Man Asks Judge to Approve 'Trial by Combat' With His Ex-Wife

The Des Moines Register reported that a Kansas man has requested an unusual method of mediation in a divorce dispute—he wants to be allowed to challenge his wife to a trial by combat.

David Ostrom claims that his ex-wife Paula Ostrom and her divorce attorney have "destroyed (him) legally." As a result, he wishes to confront the duo "on the field of battle where (he) will rend their souls from their corporal bodies."

Traditional Japanese swords
Traditional Japanese swords Vladimir Kokorin / Getty Images

He does not necessarily wish to battle Paula directly, though. In his petition, he grants her the ability to choose attorney Matthew Hudson to fight in her stead.

Ostrom does not actually own the weapons that he wishes to duel with, so he has requested the Iowa District Court in Shelby County to give him 12 weeks of lead time to "find or forge" the Japanese-style wakizashi or katana swords he and his wife or her attorney will be armed with.

According to the Register, disputes over property tax and visitation are at the center of the couple's conflict.

The right for trial by combat was inherited from British common law, which served as the basis of the United States legal system. Ostrom's motion, if granted, would be the first such case ever contested on the battlefield in the nation's history.

He's not the first person to attempt to invoke trial by combat in the modern era, however. In 2002, The Telegraph reported that a British court rejected a petition by 60-year-old Leon Humphreys in which he requested the opportunity to fight a champion of the Driver and Vehicle Licensing Agency with "samurai swords, Ghurka knives or heavy hammers" instead of paying a £25 fine for driving his motorcycle off the road.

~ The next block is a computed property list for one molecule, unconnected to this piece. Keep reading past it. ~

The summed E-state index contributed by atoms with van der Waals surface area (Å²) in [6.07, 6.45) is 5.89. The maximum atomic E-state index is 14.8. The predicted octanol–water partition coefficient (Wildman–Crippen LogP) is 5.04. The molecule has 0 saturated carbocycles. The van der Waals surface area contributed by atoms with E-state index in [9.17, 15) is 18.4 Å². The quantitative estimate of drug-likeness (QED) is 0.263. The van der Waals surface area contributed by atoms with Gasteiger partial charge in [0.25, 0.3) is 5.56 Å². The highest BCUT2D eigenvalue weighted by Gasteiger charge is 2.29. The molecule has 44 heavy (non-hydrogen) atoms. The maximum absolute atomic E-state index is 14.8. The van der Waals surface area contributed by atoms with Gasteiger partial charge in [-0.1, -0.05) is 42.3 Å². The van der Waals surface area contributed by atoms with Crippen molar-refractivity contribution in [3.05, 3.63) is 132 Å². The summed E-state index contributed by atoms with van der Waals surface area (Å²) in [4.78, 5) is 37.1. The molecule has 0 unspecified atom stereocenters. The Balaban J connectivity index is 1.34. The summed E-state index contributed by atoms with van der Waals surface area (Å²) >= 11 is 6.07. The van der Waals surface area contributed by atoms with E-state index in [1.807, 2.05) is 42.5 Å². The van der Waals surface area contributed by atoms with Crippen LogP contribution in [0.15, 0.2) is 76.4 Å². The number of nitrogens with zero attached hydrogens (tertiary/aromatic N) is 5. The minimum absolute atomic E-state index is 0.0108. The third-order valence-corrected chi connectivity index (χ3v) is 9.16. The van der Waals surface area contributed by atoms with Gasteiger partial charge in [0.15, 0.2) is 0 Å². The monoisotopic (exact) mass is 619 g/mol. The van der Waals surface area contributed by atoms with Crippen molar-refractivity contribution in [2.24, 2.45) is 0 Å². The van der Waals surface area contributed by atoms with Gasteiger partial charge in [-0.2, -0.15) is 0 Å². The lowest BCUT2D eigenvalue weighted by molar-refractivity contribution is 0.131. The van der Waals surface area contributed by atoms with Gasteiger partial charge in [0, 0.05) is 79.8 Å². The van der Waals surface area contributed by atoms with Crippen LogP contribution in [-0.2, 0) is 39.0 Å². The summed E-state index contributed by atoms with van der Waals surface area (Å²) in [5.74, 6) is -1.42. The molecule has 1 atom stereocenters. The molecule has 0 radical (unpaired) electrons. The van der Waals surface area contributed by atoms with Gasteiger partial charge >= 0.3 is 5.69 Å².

Ostrom's motion also mentions a 2016 case in which a New York State Supreme Court judge agreed with a petition from a lawyer that the right to trial by combat was never specifically stripped from the populace.

Judge Craig Dreismeier filed a response on Monday, stating that he was not prepared to address the motions on either side until procedural errors were corrected.

"Until the proper procedural steps to initiate a court proceeding are followed, this court will take no further action concerning any motion, objection or petition filed by either party at this time," he wrote.

Dreismeier's response is not a rejection of Ostrom's proposal and it was unclear what steps needed to be followed for the case to proceed.

Paula Ostrom's attorney Matthew Hudson did not respond to a request for comment from Newsweek.